- Last Updated on Wednesday, 19 May 2010 05:00
- Published on Wednesday, 19 May 2010 05:00
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A gentleman in Lancaster recently purchased this antique telephone at an estate sale for $175. It is an oak box, and the metal work is in excellent condition, showing no signs of rust or deterioration. The piece came to the Northern Neck many years ago from a home in New Jersey. The label reads “Western Electric”, and the finish, although somewhat alligatored, is original. The bells are operable manually, and have good tone to them.
Antique telephones have retained their popularity through the years, and this one is especially fine. In this case I recommend against refinishing the oak, which is the most common wood used in such telephones. If the alligatored finish is bothersome, applying Kotton Klenser should smooth it without removing the original varnish. If not available locally, it is on the Internet, and the company has a web site. A quart costs less than $10. In the past The Burgess House at Burgess regularly stocked Kotton Klenser.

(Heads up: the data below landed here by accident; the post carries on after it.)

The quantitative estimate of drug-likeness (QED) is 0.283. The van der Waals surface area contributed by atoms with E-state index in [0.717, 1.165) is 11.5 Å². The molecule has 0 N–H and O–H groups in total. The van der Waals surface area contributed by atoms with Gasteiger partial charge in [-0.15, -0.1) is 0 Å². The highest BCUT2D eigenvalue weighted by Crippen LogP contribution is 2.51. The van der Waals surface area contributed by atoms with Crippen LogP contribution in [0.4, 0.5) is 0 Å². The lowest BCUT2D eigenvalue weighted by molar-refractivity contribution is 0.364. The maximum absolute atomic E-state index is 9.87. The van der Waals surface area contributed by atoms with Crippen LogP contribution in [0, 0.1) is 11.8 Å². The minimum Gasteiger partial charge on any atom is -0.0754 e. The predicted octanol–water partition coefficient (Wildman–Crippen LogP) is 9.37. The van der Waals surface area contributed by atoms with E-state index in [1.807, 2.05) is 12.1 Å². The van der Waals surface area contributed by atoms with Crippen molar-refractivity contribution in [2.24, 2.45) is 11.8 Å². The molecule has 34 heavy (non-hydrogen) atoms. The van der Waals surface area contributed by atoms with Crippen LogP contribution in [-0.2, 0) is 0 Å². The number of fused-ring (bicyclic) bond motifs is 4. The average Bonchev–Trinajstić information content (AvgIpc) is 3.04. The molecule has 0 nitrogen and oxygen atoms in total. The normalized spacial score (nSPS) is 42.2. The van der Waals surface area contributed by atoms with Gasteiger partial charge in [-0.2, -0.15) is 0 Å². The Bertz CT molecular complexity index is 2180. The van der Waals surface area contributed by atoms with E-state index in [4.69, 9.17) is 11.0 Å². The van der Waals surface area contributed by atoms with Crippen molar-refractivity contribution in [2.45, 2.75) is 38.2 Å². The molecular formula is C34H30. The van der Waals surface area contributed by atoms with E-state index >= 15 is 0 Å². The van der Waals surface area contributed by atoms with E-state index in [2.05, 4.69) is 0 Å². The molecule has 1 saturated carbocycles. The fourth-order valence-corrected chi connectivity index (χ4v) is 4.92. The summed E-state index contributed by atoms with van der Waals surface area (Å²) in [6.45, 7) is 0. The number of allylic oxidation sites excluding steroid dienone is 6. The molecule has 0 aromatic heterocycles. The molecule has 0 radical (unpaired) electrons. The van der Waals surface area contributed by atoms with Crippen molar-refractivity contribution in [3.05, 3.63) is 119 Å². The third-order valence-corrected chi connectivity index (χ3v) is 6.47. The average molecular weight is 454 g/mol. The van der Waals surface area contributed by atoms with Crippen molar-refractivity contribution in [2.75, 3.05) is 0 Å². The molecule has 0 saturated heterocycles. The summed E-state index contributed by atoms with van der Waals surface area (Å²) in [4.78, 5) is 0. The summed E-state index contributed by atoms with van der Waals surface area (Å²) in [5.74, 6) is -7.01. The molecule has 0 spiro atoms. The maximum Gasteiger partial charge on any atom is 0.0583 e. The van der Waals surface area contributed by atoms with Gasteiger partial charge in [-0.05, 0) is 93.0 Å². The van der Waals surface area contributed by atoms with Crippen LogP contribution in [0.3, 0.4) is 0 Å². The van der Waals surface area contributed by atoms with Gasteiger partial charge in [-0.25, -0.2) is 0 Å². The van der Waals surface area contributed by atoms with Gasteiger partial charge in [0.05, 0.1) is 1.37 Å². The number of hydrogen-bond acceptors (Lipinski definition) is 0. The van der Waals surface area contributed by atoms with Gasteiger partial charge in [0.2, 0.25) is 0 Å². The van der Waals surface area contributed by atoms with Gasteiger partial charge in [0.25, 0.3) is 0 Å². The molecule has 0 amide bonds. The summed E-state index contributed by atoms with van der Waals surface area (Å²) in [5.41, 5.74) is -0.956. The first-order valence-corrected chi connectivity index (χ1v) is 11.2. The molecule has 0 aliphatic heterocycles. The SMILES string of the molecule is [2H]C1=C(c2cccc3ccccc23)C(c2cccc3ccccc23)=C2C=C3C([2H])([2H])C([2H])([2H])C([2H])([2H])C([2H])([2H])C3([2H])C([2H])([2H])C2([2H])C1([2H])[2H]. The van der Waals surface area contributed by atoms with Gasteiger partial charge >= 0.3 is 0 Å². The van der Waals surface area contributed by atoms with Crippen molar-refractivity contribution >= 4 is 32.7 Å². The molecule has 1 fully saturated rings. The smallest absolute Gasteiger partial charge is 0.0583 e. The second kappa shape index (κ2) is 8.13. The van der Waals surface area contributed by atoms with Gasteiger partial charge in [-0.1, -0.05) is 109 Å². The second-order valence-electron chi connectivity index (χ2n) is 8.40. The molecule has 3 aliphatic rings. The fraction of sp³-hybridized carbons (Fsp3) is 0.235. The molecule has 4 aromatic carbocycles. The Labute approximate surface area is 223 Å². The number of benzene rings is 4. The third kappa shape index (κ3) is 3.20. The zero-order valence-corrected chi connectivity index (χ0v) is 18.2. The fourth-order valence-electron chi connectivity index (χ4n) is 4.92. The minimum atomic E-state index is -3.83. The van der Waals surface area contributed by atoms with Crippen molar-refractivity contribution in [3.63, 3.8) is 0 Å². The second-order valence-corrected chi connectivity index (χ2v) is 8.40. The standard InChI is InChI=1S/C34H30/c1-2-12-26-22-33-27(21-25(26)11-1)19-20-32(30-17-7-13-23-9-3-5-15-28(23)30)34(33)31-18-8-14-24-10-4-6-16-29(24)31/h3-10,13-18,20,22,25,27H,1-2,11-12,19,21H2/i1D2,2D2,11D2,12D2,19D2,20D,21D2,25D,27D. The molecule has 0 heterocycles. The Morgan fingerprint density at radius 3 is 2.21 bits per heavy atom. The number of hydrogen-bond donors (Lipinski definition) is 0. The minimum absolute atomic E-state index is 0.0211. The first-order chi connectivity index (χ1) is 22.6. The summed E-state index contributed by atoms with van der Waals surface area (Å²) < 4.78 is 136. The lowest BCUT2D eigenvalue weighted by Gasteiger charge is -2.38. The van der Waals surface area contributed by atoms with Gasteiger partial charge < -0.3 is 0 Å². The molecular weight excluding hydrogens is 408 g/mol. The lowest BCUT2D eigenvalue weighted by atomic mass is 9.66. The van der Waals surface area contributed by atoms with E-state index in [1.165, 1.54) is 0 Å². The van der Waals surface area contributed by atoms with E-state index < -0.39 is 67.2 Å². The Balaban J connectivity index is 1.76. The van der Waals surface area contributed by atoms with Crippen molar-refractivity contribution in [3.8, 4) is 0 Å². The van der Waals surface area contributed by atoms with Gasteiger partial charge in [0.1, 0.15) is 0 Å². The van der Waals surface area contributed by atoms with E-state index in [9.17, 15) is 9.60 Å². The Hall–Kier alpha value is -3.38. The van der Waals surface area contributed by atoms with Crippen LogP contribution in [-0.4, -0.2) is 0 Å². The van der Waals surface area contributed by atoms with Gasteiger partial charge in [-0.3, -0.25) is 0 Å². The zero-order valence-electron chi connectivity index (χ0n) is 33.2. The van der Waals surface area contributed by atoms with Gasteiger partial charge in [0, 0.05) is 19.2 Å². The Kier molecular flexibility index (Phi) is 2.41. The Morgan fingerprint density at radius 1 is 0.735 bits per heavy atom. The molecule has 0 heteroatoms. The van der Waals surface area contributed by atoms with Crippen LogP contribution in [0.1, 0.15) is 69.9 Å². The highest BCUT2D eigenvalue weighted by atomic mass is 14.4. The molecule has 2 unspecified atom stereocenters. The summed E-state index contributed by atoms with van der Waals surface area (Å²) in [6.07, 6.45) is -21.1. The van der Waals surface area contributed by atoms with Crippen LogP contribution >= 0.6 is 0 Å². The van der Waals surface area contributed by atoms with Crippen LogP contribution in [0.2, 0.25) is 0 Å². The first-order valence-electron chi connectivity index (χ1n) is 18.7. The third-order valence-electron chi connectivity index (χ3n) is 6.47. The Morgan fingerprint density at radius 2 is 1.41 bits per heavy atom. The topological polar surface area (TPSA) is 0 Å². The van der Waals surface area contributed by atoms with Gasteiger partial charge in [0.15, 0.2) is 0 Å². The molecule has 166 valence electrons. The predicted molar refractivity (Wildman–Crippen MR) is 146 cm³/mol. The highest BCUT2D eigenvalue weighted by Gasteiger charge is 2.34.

The demand for these telephones is constant, and they always sell well. This one is worth $250, in large measure because of its superior state of preservation, thus the purchase was a good buy. I have seen many of them that owners have adapted for modern use, but that requires stripping the machine of the mechanical parts that are the source of much of its value, and installing modern equipment. The latter meets the needs of contemporary communication, but takes from the authenticity of the piece.
Often these old phones find their way to restaurants and other establishments that are trying to effect a “look”, whether the instruments work or not. Possibly this one came from the wall of a general store. Great demand also exists for the old telephone booths, particularly the red English ones, which can go for upwards of $2,500.